interface TreeNode {
  parent: &TreeNode
  children: TreeNode[]
  line: string

Higher level Tree Languages are where additional concepts can be added like strings, integers, booleans, control flow, assignment, encapsulation, functions, and so forth.

Does Tree Notation use tabs or spaces?

Tree Notation uses a single space to indent blocks which indicates parent/child relationship. You can only increase the indent level one level at a time.

Does Tree Notation work on Windows?

Yes. Tree Notation only uses the “\n” character to separate nodes/lines. “\r” is either ignored or treated as a content character. Our testing so far on Windows is not that extensive, so we would love more help from Windows users!

Does Tree Notation support Unicode or just ASCII?

Tree Notation supports all encodings. This is perfectly valid Tree Notation:

  div おはようございます

In fact, there is no such thing as an invalid Tree Notation document at the base level, just as there is no such thing as an “invalid binary sequence”.

Usually when using Tree Notation you use a higher level grammar, called a Tree Language, and so you can still have invalid programs in that language (because of typos, for example) even though your Tree Notation is valid.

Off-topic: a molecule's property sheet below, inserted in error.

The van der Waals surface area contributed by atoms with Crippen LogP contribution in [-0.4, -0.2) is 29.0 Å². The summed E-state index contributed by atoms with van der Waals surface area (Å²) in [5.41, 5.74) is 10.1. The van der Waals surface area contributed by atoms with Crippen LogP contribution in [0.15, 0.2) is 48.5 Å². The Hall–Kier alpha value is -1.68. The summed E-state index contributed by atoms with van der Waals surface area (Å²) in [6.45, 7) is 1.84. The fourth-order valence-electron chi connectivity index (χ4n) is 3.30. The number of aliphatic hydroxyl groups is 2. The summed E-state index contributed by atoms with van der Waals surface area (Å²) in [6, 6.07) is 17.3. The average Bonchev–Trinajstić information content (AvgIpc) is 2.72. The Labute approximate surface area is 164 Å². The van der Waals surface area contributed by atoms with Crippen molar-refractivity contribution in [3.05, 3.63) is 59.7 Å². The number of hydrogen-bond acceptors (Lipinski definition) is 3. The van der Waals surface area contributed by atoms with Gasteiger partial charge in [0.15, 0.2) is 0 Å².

How do I escape characters?

In Tree Notation you never need to escape characters. If your node spans across multiple lines, simply indent the child lines by one space more than their parent, and leave the rest of the line as is. Some Tree Languages might have the notion of escape characters in certain places, but there’s no such thing at the Tree Notation base layer.

Does Tree Notation directly map to XML or JSON?

No. A subset of Tree Notation does, but for perfect one-to-one matching you’ll want to use a Tree Language specifically designed for that language.

Can I use Tree Notation with any programming language?

Yes! The JTree library provides Tree Notation support for TypeScript and Javascript, but we hope that there will eventually be Tree Notation and Tree Grammar libraries in all programming languages, similar to how most languages nowadays have JSON libraries. We currently have C++, Python, and GoLang libraries in development, but hopefully others will create those before we release ours.

If you want to build a Tree Notation library for your language, let us know how we can help!

Project Status

Who makes Tree Notation, and is it open source?

Tree Notation is open source, free, and made by volunteers. The Tree Notation Lab, a research group in Oahu, is currently behind a lot of the core Tree Notation infrastructure projects. We are building the infrastructure needed so that we can build better tools for cancer researchers, clinicians, and patients, but the faster we can get the broader Tree Notation ecosystem growing, the easier our work will become.